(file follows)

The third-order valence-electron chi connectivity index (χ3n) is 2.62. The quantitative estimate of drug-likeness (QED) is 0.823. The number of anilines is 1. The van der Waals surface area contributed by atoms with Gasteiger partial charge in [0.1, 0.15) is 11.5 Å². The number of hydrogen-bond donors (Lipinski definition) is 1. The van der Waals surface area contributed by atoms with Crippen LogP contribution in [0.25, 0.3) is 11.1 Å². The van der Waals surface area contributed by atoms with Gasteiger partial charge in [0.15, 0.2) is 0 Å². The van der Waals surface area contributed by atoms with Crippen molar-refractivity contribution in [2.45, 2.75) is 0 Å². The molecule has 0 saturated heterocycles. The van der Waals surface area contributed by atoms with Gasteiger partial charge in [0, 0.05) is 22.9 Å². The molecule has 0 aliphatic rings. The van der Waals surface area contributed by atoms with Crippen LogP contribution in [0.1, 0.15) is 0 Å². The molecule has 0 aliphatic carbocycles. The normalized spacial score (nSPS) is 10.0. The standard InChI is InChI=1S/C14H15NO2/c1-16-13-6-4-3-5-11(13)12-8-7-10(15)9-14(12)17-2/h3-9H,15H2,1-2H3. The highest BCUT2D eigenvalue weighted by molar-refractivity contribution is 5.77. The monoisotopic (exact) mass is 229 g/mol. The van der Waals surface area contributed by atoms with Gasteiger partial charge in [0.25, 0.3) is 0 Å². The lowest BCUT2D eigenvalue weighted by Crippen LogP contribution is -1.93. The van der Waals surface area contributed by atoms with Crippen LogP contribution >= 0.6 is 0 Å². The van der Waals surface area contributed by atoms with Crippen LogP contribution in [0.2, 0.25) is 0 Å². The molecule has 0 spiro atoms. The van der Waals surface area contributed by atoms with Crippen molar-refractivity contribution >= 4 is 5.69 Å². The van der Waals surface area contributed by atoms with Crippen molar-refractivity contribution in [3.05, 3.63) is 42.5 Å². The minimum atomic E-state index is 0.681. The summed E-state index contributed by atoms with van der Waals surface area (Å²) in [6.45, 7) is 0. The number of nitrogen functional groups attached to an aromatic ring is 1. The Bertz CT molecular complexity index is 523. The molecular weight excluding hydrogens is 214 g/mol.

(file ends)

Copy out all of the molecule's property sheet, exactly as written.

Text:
The third-order valence-electron chi connectivity index (χ3n) is 2.62. The quantitative estimate of drug-likeness (QED) is 0.823. The number of anilines is 1. The van der Waals surface area contributed by atoms with Gasteiger partial charge in [0.1, 0.15) is 11.5 Å². The number of hydrogen-bond donors (Lipinski definition) is 1. The van der Waals surface area contributed by atoms with Crippen LogP contribution in [0.25, 0.3) is 11.1 Å². The van der Waals surface area contributed by atoms with Gasteiger partial charge in [0.15, 0.2) is 0 Å². The van der Waals surface area contributed by atoms with Crippen molar-refractivity contribution in [2.45, 2.75) is 0 Å². The molecule has 0 saturated heterocycles. The van der Waals surface area contributed by atoms with Gasteiger partial charge in [0, 0.05) is 22.9 Å². The molecule has 0 aliphatic rings. The van der Waals surface area contributed by atoms with Crippen LogP contribution in [0.1, 0.15) is 0 Å². The molecule has 0 aliphatic carbocycles. The normalized spacial score (nSPS) is 10.0. The standard InChI is InChI=1S/C14H15NO2/c1-16-13-6-4-3-5-11(13)12-8-7-10(15)9-14(12)17-2/h3-9H,15H2,1-2H3. The highest BCUT2D eigenvalue weighted by molar-refractivity contribution is 5.77. The monoisotopic (exact) mass is 229 g/mol. The van der Waals surface area contributed by atoms with Gasteiger partial charge in [0.25, 0.3) is 0 Å². The lowest BCUT2D eigenvalue weighted by Crippen LogP contribution is -1.93. The van der Waals surface area contributed by atoms with Crippen LogP contribution >= 0.6 is 0 Å². The van der Waals surface area contributed by atoms with Crippen LogP contribution in [0.2, 0.25) is 0 Å². The molecule has 0 spiro atoms. The van der Waals surface area contributed by atoms with Crippen molar-refractivity contribution >= 4 is 5.69 Å². The van der Waals surface area contributed by atoms with Crippen molar-refractivity contribution in [3.05, 3.63) is 42.5 Å². The minimum atomic E-state index is 0.681. The summed E-state index contributed by atoms with van der Waals surface area (Å²) in [6.45, 7) is 0. The number of nitrogen functional groups attached to an aromatic ring is 1. The Bertz CT molecular complexity index is 523. The molecular weight excluding hydrogens is 214 g/mol.